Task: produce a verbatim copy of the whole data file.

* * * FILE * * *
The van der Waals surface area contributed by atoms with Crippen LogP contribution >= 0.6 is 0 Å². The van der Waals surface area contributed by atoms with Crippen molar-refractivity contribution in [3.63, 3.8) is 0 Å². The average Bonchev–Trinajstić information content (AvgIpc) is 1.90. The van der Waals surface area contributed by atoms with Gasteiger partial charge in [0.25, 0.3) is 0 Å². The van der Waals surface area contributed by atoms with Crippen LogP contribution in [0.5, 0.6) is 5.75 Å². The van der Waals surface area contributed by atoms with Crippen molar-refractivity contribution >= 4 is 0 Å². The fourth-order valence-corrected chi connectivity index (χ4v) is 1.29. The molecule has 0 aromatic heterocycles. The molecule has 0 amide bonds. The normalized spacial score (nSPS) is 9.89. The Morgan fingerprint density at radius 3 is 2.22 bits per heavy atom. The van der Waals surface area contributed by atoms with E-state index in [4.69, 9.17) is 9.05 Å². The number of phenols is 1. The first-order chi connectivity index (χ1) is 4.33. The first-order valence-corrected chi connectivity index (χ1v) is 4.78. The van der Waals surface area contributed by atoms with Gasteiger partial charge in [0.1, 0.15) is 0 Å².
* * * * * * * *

The van der Waals surface area contributed by atoms with Crippen LogP contribution >= 0.6 is 0 Å². The van der Waals surface area contributed by atoms with Crippen molar-refractivity contribution in [3.63, 3.8) is 0 Å². The average Bonchev–Trinajstić information content (AvgIpc) is 1.90. The van der Waals surface area contributed by atoms with Gasteiger partial charge in [0.25, 0.3) is 0 Å². The van der Waals surface area contributed by atoms with Crippen LogP contribution in [0.5, 0.6) is 5.75 Å². The van der Waals surface area contributed by atoms with Crippen molar-refractivity contribution >= 4 is 0 Å². The fourth-order valence-corrected chi connectivity index (χ4v) is 1.29. The molecule has 0 aromatic heterocycles. The molecule has 0 amide bonds. The normalized spacial score (nSPS) is 9.89. The Morgan fingerprint density at radius 3 is 2.22 bits per heavy atom. The van der Waals surface area contributed by atoms with E-state index in [4.69, 9.17) is 9.05 Å². The number of phenols is 1. The first-order chi connectivity index (χ1) is 4.33. The first-order valence-corrected chi connectivity index (χ1v) is 4.78. The van der Waals surface area contributed by atoms with Gasteiger partial charge in [0.1, 0.15) is 0 Å².